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They Want To Be Found

Looking in all the wrong places!

As far as Dad was concerned, the Farmer’s Almanac governed the planting time for vegetables.

Saturday would definitely be the right day for the pumpkin seeds to be put in the ground.

Last Fall Mum had carefully dried the seeds from the pumpkins and put them in a can. She went to the outside pantry to get the container but it wasn’t where she thought it should be. She searched the bottom shelf and the second shelf without any luck. Next she climbed on a chair and worked her way around the top shelf but to no avail.

After supper, she was putting the cup towels in a drawer in the buffet, when a look of surprise came over her face - she had spotted the can that held the seeds.

So many times when searching for information on an ancestor, we look where we think the information should be found and are totally surprised when we find it in some obscure place.

One example of this, concerns Diana's seven year hunt in Maine and Massachusetts as her great great-grandfather Sederquest, who lived in Massachusetts, gave the place of the birth of his father as Maine - whose birth she now knows occurred during the time his mother resided in her home village during the Civil War. Two postings on the internet led her to take a look in New Brunswick, where she found the connection. Next came the need to find documentation to prove the parents and siblings of James Sederquest of Lakeside, New Brunswick. The answer was in a 1911 publication “Sketch of the Life and Evangelistic Labors of G. W. Sederquist”, who was born in Lower Granville, Nova Scotia on 10 Sep. 1838, the grandson of the Loyalist John Sederquest and a nephew of James Sederquest. Fortunately, in writing his autobiography George included details of his ancestry. If you have information to share contact Diana by email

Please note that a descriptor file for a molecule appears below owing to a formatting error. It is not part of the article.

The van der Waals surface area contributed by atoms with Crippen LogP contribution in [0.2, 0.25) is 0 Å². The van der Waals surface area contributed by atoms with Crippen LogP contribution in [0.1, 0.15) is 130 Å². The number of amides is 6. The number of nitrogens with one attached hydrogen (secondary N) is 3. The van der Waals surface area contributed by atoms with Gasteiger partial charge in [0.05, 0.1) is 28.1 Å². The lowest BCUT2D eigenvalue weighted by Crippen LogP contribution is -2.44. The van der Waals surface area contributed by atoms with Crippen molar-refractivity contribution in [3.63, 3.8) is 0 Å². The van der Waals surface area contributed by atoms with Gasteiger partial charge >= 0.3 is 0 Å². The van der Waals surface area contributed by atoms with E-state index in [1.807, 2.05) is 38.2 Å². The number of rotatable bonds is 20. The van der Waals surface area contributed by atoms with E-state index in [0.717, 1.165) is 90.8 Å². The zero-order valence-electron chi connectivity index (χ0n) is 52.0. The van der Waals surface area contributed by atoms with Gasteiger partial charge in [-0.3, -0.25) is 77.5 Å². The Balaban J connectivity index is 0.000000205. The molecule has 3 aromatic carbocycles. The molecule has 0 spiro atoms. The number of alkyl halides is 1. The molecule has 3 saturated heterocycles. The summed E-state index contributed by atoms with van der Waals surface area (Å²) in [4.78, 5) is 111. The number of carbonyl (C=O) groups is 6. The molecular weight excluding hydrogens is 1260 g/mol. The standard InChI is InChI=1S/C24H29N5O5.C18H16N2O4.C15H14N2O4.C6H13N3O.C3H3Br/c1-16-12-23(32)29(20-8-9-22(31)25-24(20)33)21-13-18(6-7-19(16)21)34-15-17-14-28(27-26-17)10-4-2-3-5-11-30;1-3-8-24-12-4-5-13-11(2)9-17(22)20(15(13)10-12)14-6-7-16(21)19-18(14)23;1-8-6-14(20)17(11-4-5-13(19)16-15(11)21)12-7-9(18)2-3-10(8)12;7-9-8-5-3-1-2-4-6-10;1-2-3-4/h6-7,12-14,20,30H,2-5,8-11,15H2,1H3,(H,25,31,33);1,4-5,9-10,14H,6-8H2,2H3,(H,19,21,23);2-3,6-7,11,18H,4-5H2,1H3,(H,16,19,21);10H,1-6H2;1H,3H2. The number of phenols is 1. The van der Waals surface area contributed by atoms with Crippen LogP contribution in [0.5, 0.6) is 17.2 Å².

At times we go in the wrong direction because of some bit of family mythology, some other researcher's erroneous work, or perhaps mere wishful thinking. And again, too often, we forget just how mobile our ancestors were.  Even though they lacked automobiles, trains, highways, etc., they were still willing and capable to travel some great distances, even afoot. 
During the proceedings of Loyalist Commissioners in Halifax in 1786, evidence was given before Commissioner Dundas in the claim by Peter Stout, late of Middleton, in Monmouth County, New Jersey that  he walked from Beaver Harbour to New York last fall for his father's will. His children were at Beaver Harbour. John Horner had charge of one of them.

Mr. Kirkwood of England spent several years searching for information on the birthplace, siblings and parents of Charlotte Provan, the wife of Captain Peter Lithgow, who in 1856 was living in Liverpool, England. A letter of that year from her brother, gave his residence as Kingston, which was assumed was to be Kingston, Jamaica. But it was Kingston, New Brunswick. Never assume when doing genealogy.

The Rev. George Rogers, an Anglican Church minister, born circa 1830, was enumerated with his family in the 1871 census of Springfield Parish, Kings County. His first wife died in 1869 and he remarried in 1870. In 1876, he returned to England with his family. Pat Alnes of Norway spent many hours searching for his date of death but continually met a brick wall until she discovered he lived to be 98 and died  28 Feb.1928 at Weston-super-Mare, England.

A gentleman in France needed documentation as to the father of Peter Hamilton who lived in New Brunswick. It seemed all tracks had been swept away until the 1821 Power of Attorney from John Hamilton to his son Peter Hamilton was located in the Land Registry Office in Saint John which also gave the interesting information that, John Hamilton, late of the city of Saint John, Shipwright, was now residing at Portsea, County of Southampton, England.

For years, my husband has been on the trail of Joseph Cusack, who covered his footprints well. The Fall Issue of Generations, the publication of the New Brunswick Genealogical Society, published an article by Don MacGowan on Shipbuilding in Clifton which mentioned the Hornet being built there in 1834 by Joseph Cuack and James Oram.
Posting a query is one way of getting help from others who may have looked in the ‘unexpected’ place and have information to share with you. Send your queries to me at

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Ruby M. Cusack is a genealogy buff living in New Brunswick, Canada. Send your New Brunswick genealogical queries to her at:  Please put "Query" followed by the surnames in your query. For more information on submitting queries, visit
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